Set of seven photographs of important pre-earthquake and fire images with Bradley & Rulofson printed backs on gray mounts with 14 Dupont Street address. All in very good condition with nice tonalities. Important early buildings in San Francisco, including a view of the Grand Opera House; three views of the Palace Hotel, including an interior of the hotel's spectacular atrium; one view of an unidentified but large and spectacular Victorian house; another of the house as a part of a block of other Victorian homes; and a slightly smaller photo of an early view of the Cliff House by George Fiske for Bradley & Rulofson.
Henry W. Bradley (1813- 1891) and William H. Rulofson (1826-1878) joined forces in 1863, buying out the portrait gallery of daguerreotypist Robert Vance to establish the photographic art gallery of Bradley & Rulofson. The duo worked well together; Rulofson completed the managerial operations, and Bradley the curatorial tasks. Bradley & Rulofson bragged about their gallery facilities, and advertised to the public their "magnificent Reception Room, Toilet Room, Sitting Room" and "Largest Sky Light in America." The firm could also boast associations with photographers Isaiah Taber, and later Eadweard Muybridge, who left Thomas Houseworth & Company, at the time of their decline, to publish some Pacific Coast views with Bradley & Rulofson.
A striking blow fell upon the business when the great Chicago fire of 1871 created unredeemable financial losses. The two men worked together until 1877, when Bradley filed for bankruptcy, and John H. Dall took his place.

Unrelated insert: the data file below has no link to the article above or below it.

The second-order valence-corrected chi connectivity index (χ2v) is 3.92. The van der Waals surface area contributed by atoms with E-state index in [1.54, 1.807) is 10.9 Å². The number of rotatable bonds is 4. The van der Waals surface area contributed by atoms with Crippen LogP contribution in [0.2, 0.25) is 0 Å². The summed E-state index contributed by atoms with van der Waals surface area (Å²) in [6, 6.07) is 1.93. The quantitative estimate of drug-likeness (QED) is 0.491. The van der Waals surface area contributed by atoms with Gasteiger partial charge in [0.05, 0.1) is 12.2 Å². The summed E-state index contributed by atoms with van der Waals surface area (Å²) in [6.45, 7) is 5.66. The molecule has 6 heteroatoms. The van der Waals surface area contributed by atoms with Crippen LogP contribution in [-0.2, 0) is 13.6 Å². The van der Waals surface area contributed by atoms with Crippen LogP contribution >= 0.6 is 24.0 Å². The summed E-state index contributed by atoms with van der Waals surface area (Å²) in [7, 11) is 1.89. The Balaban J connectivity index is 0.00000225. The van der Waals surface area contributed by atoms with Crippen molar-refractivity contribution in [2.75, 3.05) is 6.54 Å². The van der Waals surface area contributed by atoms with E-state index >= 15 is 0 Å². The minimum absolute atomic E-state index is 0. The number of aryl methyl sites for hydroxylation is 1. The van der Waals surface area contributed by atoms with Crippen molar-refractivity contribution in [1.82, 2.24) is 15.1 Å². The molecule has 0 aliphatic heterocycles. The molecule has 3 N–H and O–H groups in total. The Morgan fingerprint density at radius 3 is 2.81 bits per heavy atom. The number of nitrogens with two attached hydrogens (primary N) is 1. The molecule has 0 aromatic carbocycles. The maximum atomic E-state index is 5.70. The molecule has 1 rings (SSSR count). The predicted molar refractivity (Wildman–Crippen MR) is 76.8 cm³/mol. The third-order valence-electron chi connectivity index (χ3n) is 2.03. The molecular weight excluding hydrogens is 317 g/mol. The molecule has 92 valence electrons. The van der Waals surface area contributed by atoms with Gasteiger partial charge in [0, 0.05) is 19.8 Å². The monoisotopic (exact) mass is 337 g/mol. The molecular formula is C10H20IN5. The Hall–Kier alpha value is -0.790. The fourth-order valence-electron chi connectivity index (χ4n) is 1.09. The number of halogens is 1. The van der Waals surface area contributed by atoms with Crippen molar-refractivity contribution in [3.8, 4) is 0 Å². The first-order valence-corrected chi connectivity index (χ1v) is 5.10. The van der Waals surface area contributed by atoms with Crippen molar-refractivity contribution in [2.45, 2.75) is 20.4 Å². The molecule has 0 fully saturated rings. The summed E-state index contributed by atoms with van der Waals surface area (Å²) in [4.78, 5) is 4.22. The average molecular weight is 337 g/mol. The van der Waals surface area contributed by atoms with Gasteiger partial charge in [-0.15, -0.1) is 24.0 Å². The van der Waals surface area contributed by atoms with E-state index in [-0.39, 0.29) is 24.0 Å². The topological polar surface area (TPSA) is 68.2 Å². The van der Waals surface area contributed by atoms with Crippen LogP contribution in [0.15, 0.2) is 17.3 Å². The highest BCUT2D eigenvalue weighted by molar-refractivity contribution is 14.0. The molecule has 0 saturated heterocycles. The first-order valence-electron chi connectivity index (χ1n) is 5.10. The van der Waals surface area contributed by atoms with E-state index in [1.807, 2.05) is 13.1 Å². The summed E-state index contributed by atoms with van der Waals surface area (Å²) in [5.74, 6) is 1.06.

Rulofson was subsequently killed from a fall off the gallery roof in 1878.
John H. Dall and the Rulofson estate continued the studio for a number of years after Bradley's retirement in 1878 and Rulofson's subsequent fall to his death from the roof of the studio.
Due to financial difficulties, the firm moved from 429 Montgomery Street to Geary and Dupont (now Grant), San Francisco. In Langley's 1884 San Francisco Business Directory, there is an ad for the "new" photography studio at this address for Bradley & Rulofson.
After the mid-1880s, the studio again changed addresses before finally going out of business in 1889-90, when the March 8, 1890 San Francisco News Letter reported that their former studio space was up for rent, which was the only mention that year of the studio's existence.
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Medium Albumen prints (seven)
Mount on original printed mounts
Photo Date 1870-80s Print Date 1884-85
Dimensions 7-1/8 x 8-15/16 in. (181 x 227 mm)
Photo Country United States (USA)
Photographer Country United States (USA)
Contemporary Works / Vintage Works, Ltd.